An effort by three members of the Leesburg Town Council to have a public update on the town-county negotiations of a boundary line adjustment has been met with stiff opposition by both town staff and remaining council members.
The latest instance of this came during a hastily called special meeting Dec. 8, when council members Suzanne Fox and Tom Dunn sought to discuss the BLA in an open session. The meeting adjourned because of a lack of a quorum, with only Dunn, Fox and Councilman Ron Campbell in attendance. The three other council members arrived in time for their regularly scheduled meeting, which began only 15 minutes later.
The BLA process was kicked off by the council in 2018 in an effort to expand its commercial base. The targeted annexation area includes more than 500 acres in the Compass Creek development off Battlefield Parkway, including the location of a new Microsoft data center campus. That area falls within the Joint Land Management Area, where the town and county have traditionally cooperated on planning policies. Some property owners there have already signed off on coming into the town’s corporate limits, including the Ion International Training Center, and several commercial properties by developer Peterson Companies. But the full details of what the county is asking for to move forward with the BLA have never fully come to light, although several staff reports have indicated that a revenue sharing agreement between the two elected bodies may be a part of it.
Dunn, whose term along with Campbell’s expires Dec. 31, has often lobbied for the topic to be discussed in open session, and has usually chosen not to participate in closed session meetings on the topic. After last week’s special meeting failed to reach quorum, Dunn said he believes speaking about the topic only in closed session is done to hide the town’s inability to negotiate with the county.
“There are no negotiations. The town is letting the county know what they want, the county then counters and then we say yes,” he said. “The problem is that the staff is really just looking at the money to be gained in the revenue share and therefore willing to give up little by little all the issues the town had going into the BLA. With Microsoft not coming into the town there really is no BLA anymore; it’s just a revenue share.”
Town Attorney Christopher Spera would not confirm whether Microsoft has decided that it will not consent to being incorporated into the town limits.
“Details of the agreement are not yet finalized,” he said.
Dunn said he believed an annexation process initiated by the town in Circuit Court would have been a better deal for Leesburg than a negotiated boundary line adjustment.
“We are on the losing end for this. The town is going to end up with some money, [but] we’re risking in town water [rates]. We’re risking our ability to negotiate for annexation with anybody else outside the town. We’re risking our ability for self rule and being able to have city status. We’re risking that Loudoun Water is still going to be able to be a player in the JLMA and thereby providing water to Microsoft. There’s no security in this for the town other than trying to get some money but we could have gotten some money and security through a true annexation,” he said.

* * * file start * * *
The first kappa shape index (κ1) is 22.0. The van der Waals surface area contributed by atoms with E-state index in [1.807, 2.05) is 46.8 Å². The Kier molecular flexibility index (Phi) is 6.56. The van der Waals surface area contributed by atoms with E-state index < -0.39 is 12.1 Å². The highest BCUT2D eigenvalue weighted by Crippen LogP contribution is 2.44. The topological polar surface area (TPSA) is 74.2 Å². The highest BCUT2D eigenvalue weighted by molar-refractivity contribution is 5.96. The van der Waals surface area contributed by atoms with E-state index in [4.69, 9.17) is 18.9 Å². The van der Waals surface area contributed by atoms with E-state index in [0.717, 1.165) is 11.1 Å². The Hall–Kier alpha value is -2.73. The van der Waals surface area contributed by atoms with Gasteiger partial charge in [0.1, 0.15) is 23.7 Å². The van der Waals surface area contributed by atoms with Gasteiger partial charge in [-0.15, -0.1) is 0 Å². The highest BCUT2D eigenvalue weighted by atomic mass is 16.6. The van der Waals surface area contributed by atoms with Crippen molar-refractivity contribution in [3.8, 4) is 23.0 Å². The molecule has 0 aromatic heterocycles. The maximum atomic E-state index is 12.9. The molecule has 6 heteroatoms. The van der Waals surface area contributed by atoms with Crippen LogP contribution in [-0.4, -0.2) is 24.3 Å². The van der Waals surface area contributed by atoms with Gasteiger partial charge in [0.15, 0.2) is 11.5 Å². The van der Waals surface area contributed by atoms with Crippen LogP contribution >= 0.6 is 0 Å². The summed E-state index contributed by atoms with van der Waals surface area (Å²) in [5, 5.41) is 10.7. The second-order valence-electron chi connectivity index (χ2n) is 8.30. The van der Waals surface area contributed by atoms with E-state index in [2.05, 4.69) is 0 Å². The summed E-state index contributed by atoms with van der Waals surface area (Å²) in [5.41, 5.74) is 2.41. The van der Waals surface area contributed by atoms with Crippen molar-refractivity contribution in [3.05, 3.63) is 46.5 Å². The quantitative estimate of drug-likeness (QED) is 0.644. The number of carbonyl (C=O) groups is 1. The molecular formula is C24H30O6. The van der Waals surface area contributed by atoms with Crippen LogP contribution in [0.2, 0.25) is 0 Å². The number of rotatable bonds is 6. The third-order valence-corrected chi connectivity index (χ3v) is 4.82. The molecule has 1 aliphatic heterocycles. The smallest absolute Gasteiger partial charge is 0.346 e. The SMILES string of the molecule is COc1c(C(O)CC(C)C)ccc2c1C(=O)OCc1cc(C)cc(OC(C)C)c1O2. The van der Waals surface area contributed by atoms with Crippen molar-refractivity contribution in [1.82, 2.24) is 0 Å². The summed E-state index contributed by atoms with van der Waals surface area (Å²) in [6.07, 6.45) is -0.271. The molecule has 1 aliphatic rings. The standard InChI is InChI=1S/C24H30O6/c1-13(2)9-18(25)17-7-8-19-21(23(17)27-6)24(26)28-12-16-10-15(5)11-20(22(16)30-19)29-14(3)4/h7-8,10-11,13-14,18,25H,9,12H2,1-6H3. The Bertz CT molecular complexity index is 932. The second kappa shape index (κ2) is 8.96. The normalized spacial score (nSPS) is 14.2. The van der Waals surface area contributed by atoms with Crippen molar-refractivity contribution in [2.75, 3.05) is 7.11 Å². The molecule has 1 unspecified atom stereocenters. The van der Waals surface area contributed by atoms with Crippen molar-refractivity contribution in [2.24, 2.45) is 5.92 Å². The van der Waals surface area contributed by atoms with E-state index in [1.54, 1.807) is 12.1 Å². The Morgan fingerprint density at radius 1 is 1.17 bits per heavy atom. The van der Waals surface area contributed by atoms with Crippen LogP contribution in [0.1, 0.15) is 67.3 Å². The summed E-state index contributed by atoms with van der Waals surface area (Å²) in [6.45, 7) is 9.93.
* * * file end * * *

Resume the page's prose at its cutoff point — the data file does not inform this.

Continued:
Fox said she believes there needs to be more transparency in the BLA process, and wants to see talks resume in open session. She said both she, Dunn and Campbell have all been requesting information for months, only to be stonewalled by town staff.
“When the time comes to vote on the BLA and revenue sharing agreements—which vote is long past due and should have been handled by this council and not passed to the new council—I would like the citizens of Leesburg to know what the trade-offs and/or repercussions are for the town should we agree to the county’s terms. We have been discussing/trying to discuss details for the past year, and the public still knows next to nothing about what is going on. Both the staff and three members of council should be more willing to be transparent about the terms of such an important topic,” she said.
Spera noted that the matter is part of pending litigation, as Leesburg filed suit against the county a month after its June 2019 decision to grant Loudoun Water, rather than the Town of Leesburg, the right to extend utility services to the JLMA as part of its comprehensive plan update.
“That litigation has been filed but not yet served. In addition, boundary line adjustments in general, if not done consensually, are potentially matters of a specific type of litigation between government bodies—annexation. Agreement on the boundary line adjustments is essentially resolving potential annexation litigation. The agreement being negotiated is to resolve litigation, both the specific case the town brought [regarding the] county’s changes to its plan, as well as any individual annexation case that might be brought with respect to specific parcels,” he said. “It is not my practice to discuss the details of ongoing negotiations to resolve either actual or potential litigation in open session. In my experience, most Virginia local government attorneys share that view.”
Mayor Kelly Burk concurred with Spera’s assessment.
“In any negotiations you don’t want to show your complete hand while you’re doing the negotiating. We’re at that point,” she said. “Having that information, discussing that information out in the open at this point would be a detriment to what we’re trying to accomplish.”
Come Jan. 1, there will be three new council members to help shepherd the process forward. Burk is hopeful the new council will get the best deal for the town.
“I’m absolutely confident this group is focused and wants to work together,” she said. “The only agenda we have is what’s best for Leesburg.”